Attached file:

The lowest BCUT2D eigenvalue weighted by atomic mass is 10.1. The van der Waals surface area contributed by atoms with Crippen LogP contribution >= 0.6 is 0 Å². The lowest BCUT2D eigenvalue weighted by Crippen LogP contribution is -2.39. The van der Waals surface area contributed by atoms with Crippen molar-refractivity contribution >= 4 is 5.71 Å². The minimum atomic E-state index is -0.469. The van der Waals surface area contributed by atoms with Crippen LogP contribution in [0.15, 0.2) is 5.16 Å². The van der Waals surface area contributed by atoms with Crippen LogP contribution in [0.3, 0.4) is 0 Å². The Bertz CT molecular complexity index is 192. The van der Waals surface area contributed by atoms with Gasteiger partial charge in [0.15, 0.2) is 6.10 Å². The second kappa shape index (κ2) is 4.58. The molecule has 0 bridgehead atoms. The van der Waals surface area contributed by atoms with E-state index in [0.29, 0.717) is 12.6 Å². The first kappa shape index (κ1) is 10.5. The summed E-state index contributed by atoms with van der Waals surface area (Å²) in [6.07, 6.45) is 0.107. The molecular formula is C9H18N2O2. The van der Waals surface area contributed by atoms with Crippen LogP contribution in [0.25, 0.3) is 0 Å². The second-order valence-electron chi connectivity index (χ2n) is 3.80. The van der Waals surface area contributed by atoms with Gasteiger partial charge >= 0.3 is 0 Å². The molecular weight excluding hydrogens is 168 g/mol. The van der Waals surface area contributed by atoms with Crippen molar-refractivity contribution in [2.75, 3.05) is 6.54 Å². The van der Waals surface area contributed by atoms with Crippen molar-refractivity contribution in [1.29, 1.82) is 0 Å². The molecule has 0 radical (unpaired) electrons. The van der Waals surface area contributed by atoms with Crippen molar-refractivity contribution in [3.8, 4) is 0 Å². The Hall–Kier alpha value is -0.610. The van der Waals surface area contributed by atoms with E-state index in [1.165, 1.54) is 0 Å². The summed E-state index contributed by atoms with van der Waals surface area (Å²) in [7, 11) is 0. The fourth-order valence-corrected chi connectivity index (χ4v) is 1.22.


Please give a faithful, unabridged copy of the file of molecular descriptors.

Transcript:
The lowest BCUT2D eigenvalue weighted by atomic mass is 10.1. The van der Waals surface area contributed by atoms with Crippen LogP contribution >= 0.6 is 0 Å². The lowest BCUT2D eigenvalue weighted by Crippen LogP contribution is -2.39. The van der Waals surface area contributed by atoms with Crippen molar-refractivity contribution >= 4 is 5.71 Å². The minimum atomic E-state index is -0.469. The van der Waals surface area contributed by atoms with Crippen LogP contribution in [0.15, 0.2) is 5.16 Å². The van der Waals surface area contributed by atoms with Crippen LogP contribution in [0.3, 0.4) is 0 Å². The Bertz CT molecular complexity index is 192. The van der Waals surface area contributed by atoms with Gasteiger partial charge in [0.15, 0.2) is 6.10 Å². The second kappa shape index (κ2) is 4.58. The molecule has 0 bridgehead atoms. The van der Waals surface area contributed by atoms with E-state index in [0.29, 0.717) is 12.6 Å². The first kappa shape index (κ1) is 10.5. The summed E-state index contributed by atoms with van der Waals surface area (Å²) in [6.07, 6.45) is 0.107. The molecular formula is C9H18N2O2. The van der Waals surface area contributed by atoms with Crippen LogP contribution in [0.25, 0.3) is 0 Å². The second-order valence-electron chi connectivity index (χ2n) is 3.80. The van der Waals surface area contributed by atoms with Gasteiger partial charge >= 0.3 is 0 Å². The molecular weight excluding hydrogens is 168 g/mol. The van der Waals surface area contributed by atoms with Crippen molar-refractivity contribution in [2.75, 3.05) is 6.54 Å². The van der Waals surface area contributed by atoms with Crippen molar-refractivity contribution in [1.29, 1.82) is 0 Å². The molecule has 0 radical (unpaired) electrons. The van der Waals surface area contributed by atoms with Crippen molar-refractivity contribution in [3.8, 4) is 0 Å². The Hall–Kier alpha value is -0.610. The van der Waals surface area contributed by atoms with E-state index in [1.165, 1.54) is 0 Å². The summed E-state index contributed by atoms with van der Waals surface area (Å²) in [7, 11) is 0. The fourth-order valence-corrected chi connectivity index (χ4v) is 1.22.